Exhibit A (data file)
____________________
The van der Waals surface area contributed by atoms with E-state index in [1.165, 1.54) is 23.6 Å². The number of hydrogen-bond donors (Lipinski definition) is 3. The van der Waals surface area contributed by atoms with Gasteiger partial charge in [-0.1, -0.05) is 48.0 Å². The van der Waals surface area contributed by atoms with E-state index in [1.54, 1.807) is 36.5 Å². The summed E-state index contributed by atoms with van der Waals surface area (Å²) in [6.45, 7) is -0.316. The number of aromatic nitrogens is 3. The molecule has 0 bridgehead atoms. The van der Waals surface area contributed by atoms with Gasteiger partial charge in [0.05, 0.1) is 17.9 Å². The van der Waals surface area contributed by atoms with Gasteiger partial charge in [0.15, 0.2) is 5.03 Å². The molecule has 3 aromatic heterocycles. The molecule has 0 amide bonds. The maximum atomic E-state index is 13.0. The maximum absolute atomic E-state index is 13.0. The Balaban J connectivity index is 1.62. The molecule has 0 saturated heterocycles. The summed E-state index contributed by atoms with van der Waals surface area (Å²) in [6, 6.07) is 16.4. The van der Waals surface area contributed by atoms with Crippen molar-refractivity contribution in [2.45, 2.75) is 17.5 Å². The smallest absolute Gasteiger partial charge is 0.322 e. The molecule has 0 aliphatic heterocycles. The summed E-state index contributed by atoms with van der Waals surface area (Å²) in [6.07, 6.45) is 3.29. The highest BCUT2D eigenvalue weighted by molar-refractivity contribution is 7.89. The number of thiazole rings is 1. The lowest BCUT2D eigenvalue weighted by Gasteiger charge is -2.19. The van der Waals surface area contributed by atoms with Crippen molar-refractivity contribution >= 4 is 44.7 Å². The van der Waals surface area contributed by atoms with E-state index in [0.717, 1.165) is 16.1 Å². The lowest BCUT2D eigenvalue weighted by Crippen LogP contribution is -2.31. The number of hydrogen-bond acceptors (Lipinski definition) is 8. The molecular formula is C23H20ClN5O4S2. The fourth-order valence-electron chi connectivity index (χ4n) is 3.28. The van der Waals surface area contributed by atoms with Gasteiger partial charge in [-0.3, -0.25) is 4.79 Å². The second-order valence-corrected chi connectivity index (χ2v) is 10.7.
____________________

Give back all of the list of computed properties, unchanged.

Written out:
The van der Waals surface area contributed by atoms with E-state index in [1.165, 1.54) is 23.6 Å². The number of hydrogen-bond donors (Lipinski definition) is 3. The van der Waals surface area contributed by atoms with Gasteiger partial charge in [-0.1, -0.05) is 48.0 Å². The van der Waals surface area contributed by atoms with E-state index in [1.54, 1.807) is 36.5 Å². The summed E-state index contributed by atoms with van der Waals surface area (Å²) in [6.45, 7) is -0.316. The number of aromatic nitrogens is 3. The molecule has 0 bridgehead atoms. The van der Waals surface area contributed by atoms with Gasteiger partial charge in [0.05, 0.1) is 17.9 Å². The van der Waals surface area contributed by atoms with Gasteiger partial charge in [0.15, 0.2) is 5.03 Å². The molecule has 3 aromatic heterocycles. The molecule has 0 amide bonds. The maximum atomic E-state index is 13.0. The maximum absolute atomic E-state index is 13.0. The Balaban J connectivity index is 1.62. The molecule has 0 saturated heterocycles. The summed E-state index contributed by atoms with van der Waals surface area (Å²) in [6, 6.07) is 16.4. The van der Waals surface area contributed by atoms with Crippen molar-refractivity contribution in [2.45, 2.75) is 17.5 Å². The smallest absolute Gasteiger partial charge is 0.322 e. The molecule has 0 aliphatic heterocycles. The summed E-state index contributed by atoms with van der Waals surface area (Å²) in [6.07, 6.45) is 3.29. The highest BCUT2D eigenvalue weighted by molar-refractivity contribution is 7.89. The number of thiazole rings is 1. The lowest BCUT2D eigenvalue weighted by Gasteiger charge is -2.19. The van der Waals surface area contributed by atoms with Crippen molar-refractivity contribution >= 4 is 44.7 Å². The van der Waals surface area contributed by atoms with E-state index in [0.717, 1.165) is 16.1 Å². The lowest BCUT2D eigenvalue weighted by Crippen LogP contribution is -2.31. The number of hydrogen-bond acceptors (Lipinski definition) is 8. The molecular formula is C23H20ClN5O4S2. The fourth-order valence-electron chi connectivity index (χ4n) is 3.28. The van der Waals surface area contributed by atoms with Gasteiger partial charge in [-0.3, -0.25) is 4.79 Å². The second-order valence-corrected chi connectivity index (χ2v) is 10.7.